The use of only computer-controlled reel type card games and computer controlled video card games has resulted in a loss of confidence by the player as to his ability to affect the results of the game. The card amusement game player has come to believe that the game of chance no longer exists and that the outcome and pay-out is all controlled by the house, which has programmed the computer to the number and degree of pay-outs.
U.S. Pat. No. 5,938,529 to Rodesch et al. for “Reel type slot machine having stepper motor monitoring system” filed 17 Aug. 1999, which is herewith incorporated by reference, discloses a reel type slot machine having a microprocessor driven game control circuit including a reel driven by a stepper motor that could be used in the present invention.
U.S. Pat. No. 6,105,962 to Malavazos et al. for “Rotating disks slot machine” issued 22 Aug. 2000, which is herein incorporated by reference, discloses an amusement apparatus that contains two separate games. One game is a conventional reel game and the other game has a plurality of rotatable disks having indicia that are spaced apart and encircle the disks and provide a score when the indicia rest at any of a plurality of angular orientations.
It is therefore proposed to provide a card game amusement apparatus in which the player can interact with visual or mechanical controls that are responsive in relation to a degree of player operation for card value and suit generation during the course of a given card game.
SUMMARY OF THE INVENTION
In accordance with the invention, there is provided a card game amusement apparatus having a reel device displaying card indicia and a video card display. Accordingly, the video card game device displays cards in a first region on the apparatus and the reel device displays cards on a second region of the apparatus. The card displays in the first region are associated with a microprocessor that controls the starting and stopping of the device and controls the probability of the card value and suit on stoppage.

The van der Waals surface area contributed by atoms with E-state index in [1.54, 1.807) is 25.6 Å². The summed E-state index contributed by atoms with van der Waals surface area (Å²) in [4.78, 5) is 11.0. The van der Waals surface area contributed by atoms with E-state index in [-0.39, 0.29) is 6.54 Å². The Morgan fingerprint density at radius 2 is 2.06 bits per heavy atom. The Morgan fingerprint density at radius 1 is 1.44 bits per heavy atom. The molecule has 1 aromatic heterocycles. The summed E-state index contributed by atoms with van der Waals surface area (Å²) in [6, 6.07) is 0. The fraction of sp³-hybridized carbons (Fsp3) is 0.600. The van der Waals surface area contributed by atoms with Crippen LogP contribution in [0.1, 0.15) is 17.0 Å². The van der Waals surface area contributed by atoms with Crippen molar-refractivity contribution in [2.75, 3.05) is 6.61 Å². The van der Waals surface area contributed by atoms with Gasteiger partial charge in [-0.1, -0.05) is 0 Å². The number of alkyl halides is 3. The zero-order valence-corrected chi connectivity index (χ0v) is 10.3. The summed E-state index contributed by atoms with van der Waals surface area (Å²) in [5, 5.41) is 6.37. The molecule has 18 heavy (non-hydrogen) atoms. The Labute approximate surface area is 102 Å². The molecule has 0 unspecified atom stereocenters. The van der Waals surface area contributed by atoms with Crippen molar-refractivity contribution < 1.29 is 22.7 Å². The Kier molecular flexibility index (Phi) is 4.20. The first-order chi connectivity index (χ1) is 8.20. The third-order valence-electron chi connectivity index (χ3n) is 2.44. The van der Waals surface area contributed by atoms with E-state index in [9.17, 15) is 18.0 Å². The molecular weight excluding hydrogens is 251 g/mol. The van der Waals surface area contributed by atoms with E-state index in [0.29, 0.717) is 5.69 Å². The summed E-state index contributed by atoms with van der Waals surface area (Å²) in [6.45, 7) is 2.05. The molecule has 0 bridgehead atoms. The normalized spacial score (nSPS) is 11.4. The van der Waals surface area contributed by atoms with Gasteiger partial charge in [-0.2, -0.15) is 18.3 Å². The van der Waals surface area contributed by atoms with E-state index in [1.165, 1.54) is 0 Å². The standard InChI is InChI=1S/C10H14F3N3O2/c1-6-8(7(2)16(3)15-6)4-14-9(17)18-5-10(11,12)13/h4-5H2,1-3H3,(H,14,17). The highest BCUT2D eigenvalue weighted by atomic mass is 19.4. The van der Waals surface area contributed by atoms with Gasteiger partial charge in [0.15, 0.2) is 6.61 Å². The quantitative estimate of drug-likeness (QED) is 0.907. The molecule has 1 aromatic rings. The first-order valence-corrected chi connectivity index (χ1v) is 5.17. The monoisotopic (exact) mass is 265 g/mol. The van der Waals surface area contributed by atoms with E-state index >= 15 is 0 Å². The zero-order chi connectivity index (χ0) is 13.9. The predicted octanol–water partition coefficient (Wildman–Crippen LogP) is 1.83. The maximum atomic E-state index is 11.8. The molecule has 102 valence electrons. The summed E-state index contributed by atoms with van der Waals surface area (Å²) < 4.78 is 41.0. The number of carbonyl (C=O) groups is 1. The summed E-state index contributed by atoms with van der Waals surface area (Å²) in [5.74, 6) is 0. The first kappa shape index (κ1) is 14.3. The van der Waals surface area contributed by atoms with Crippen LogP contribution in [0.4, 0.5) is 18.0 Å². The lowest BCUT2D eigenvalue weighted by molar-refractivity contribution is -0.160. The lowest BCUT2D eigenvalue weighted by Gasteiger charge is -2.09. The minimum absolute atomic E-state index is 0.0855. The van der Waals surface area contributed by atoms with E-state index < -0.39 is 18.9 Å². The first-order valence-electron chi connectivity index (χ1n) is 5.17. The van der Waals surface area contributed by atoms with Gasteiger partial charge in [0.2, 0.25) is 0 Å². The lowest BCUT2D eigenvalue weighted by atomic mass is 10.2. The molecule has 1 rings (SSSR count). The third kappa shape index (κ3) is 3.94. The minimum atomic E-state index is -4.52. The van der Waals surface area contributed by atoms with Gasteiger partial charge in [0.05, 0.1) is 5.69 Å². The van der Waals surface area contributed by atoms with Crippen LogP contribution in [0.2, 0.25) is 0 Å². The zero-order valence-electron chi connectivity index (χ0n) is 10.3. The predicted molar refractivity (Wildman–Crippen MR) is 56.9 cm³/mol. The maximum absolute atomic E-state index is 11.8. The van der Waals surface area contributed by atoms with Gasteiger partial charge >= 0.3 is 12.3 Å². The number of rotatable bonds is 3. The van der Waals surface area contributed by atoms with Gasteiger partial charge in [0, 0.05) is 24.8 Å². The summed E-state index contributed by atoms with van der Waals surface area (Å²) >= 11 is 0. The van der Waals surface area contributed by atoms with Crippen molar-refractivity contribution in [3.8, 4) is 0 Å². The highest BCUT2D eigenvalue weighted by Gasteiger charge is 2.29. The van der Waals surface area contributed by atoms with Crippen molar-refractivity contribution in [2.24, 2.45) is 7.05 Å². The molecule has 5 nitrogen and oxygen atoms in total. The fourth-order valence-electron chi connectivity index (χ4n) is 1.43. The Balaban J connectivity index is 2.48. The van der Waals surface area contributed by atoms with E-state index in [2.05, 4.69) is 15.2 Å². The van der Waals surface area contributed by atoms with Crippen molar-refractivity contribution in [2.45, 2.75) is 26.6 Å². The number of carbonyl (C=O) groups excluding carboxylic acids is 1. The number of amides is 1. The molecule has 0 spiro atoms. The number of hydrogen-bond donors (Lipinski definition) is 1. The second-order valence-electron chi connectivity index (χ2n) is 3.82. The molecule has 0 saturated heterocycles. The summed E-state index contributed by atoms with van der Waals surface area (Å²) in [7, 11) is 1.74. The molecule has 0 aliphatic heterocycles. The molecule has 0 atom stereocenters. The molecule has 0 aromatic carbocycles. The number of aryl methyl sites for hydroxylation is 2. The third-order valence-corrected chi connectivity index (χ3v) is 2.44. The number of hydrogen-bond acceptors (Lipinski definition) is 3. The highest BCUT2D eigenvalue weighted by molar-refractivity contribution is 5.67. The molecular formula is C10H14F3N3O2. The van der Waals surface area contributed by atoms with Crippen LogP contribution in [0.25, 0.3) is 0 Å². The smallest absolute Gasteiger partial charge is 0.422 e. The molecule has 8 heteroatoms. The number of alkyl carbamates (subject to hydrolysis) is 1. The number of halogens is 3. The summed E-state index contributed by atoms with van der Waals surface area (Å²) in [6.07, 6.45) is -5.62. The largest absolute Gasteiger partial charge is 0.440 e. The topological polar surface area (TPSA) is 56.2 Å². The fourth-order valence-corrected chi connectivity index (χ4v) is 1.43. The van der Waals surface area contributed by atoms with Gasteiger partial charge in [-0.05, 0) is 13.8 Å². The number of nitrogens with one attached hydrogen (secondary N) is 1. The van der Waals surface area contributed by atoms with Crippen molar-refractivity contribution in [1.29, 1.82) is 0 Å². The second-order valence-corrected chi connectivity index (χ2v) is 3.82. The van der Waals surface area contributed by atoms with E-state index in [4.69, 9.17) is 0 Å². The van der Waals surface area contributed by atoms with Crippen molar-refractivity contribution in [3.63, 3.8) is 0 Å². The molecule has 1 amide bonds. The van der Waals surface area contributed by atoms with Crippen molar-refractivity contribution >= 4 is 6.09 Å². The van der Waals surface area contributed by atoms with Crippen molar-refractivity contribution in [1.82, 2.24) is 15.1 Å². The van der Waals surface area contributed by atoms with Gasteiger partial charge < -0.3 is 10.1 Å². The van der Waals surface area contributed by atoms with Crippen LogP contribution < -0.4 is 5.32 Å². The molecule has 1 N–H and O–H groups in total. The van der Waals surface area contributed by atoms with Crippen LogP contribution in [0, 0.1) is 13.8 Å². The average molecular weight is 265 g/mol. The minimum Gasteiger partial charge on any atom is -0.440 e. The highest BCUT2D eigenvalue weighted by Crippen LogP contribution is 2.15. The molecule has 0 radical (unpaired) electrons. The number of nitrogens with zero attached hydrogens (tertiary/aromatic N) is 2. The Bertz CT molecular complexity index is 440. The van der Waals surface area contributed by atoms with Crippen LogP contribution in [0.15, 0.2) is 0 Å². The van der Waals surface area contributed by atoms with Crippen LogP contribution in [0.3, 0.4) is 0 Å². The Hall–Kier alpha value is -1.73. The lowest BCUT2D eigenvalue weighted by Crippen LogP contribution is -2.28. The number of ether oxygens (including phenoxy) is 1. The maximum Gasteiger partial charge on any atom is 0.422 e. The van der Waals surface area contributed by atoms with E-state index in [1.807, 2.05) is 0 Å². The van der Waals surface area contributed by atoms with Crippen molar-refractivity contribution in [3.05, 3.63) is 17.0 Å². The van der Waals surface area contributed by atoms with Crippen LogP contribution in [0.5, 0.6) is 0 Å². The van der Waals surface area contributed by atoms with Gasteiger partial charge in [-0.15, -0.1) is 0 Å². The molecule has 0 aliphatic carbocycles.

Preferably, the card machine game is similar to the game of blackjack, and one display region represents the initial hand of the dealer; another display region shows additional cards and the player.
The game machine allows the operator to provide blackjack games with automatic small footprint machines. The game operator does not have to pay for card dealers. The game operator can also save cost on chips management. Some blackjack players prefer to play alone. They do not want other players' hits to affect the probability of drawing a certain card. The blackjack player on a human-operated dealer table does not have the flexibility to refuse to allow other players to play on the same table.
In a single hand card game in which different hands have a win, such as in draw poker, the additional cards are selected by the luck of the player. The card game machine may be used with single or multiple players as in a blackjack game. A first hand displayed is generated by a microprocessor. Advantageously, there is provided an amusement apparatus in association with a video program and a computer for various visual or mechanical controls that are player-operable and responsive for card value and suit generation during the course of a card game. Thus, the players can affect or appear to affect the probability of the cards displayed. To this end, the players' card selection may be provided from mechanical apparatus. A card game machine designed having such a second visual display region that can be seen and understood by the player. The player's trust to the fairness of the machine will be greatly enhanced. The player is no longer dealing with a microprocessor that executes complicated random generation programs in a sealed black box. Instead, the player can see the card selection process executed in a familiar mechanical random generator like spinning reels, spinning wheels or chase lights. The extra few seconds spent by the mechanical random generator will prolong the player's excitement. The game machine also combines the entertaining elements of two popular games, blackjack and slot machines.